Dollar Bay has reached the Semifinals and Breslin Center two straight seasons, and started this season off with 17 straight wins. But the Blue Bolts fell to both Chassell and Jeffers over the last 10 days, leading those three teams to share the Copper Mountain Conference’s Copper Country championship. That late surge also helped all three rank among the top 33 in Division 4 MPR, Dollar Bay still tops in the group at No. 11. The Blue Bolts play their first game this week against the host Wednesday after Jeffers won their Friday meeting 49-47. Chassell, which split its two regular-season games with Jeffers, has Copper Country fourth-place finisher Lake Linde-Hubbell tonight with sixth-place Baraga awaiting the winner Wednesday.

Second Half’s weekly “Breslin Bound” reports are powered by MI Student Aid, a part of the Office of Postsecondary Financial Planning located within the Michigan Department of Treasury. MI Student Aid encourages students to pursue postsecondary education by providing access to student financial resources and information. MI Student Aid administers the state’s 529 college savings programs (MET/MESP), as well as scholarship and grant programs that help make college Accessible, Affordable and Attainable for you. Connect with MI Student Aid at and find more information on Facebook and Twitter @mistudentaid.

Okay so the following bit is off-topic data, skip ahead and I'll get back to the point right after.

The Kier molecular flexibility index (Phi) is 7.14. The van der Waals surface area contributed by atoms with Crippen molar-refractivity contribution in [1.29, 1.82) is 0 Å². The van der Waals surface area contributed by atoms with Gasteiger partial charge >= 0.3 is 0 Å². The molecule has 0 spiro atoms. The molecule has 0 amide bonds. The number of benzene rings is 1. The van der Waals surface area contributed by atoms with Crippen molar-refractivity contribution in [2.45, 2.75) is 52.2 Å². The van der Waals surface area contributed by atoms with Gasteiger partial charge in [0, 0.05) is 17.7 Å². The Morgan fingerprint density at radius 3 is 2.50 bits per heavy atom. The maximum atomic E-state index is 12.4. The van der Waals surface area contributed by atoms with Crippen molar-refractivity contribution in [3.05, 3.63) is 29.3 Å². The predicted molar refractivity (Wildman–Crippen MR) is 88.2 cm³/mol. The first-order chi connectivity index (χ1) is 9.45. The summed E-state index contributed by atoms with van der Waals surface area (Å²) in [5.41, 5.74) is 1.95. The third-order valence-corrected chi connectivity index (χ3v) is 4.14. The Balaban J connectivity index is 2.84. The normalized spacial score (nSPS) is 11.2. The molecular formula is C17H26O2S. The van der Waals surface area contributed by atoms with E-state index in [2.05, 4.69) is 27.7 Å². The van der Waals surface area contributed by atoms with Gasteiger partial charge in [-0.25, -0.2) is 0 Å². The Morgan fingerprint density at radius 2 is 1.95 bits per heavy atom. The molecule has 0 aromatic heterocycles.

PHOTO: Grand Blanc defeated Flint Beecher 62-55 in a matchup last week of contenders in Divisions 1 and 3, respectively. (Photo by Terry Lyons.)

Championship Experience from Coach's Point of View Unimaginable, Unforgettable

By Dean Holzwarth
Special for

April 4, 2024

WYOMING – As the final buzzer sounded, it was all I could’ve imagined – and more.

West Michigan

In the weeks leading up to March 16 and the Division 4 championship game, I experienced every emotion possible as I envisioned what it would feel like to be an assistant coach on the bench at Michigan State’s Breslin Center as the Wyoming Tri-unity Christian boys basketball team achieved its ultimate goal.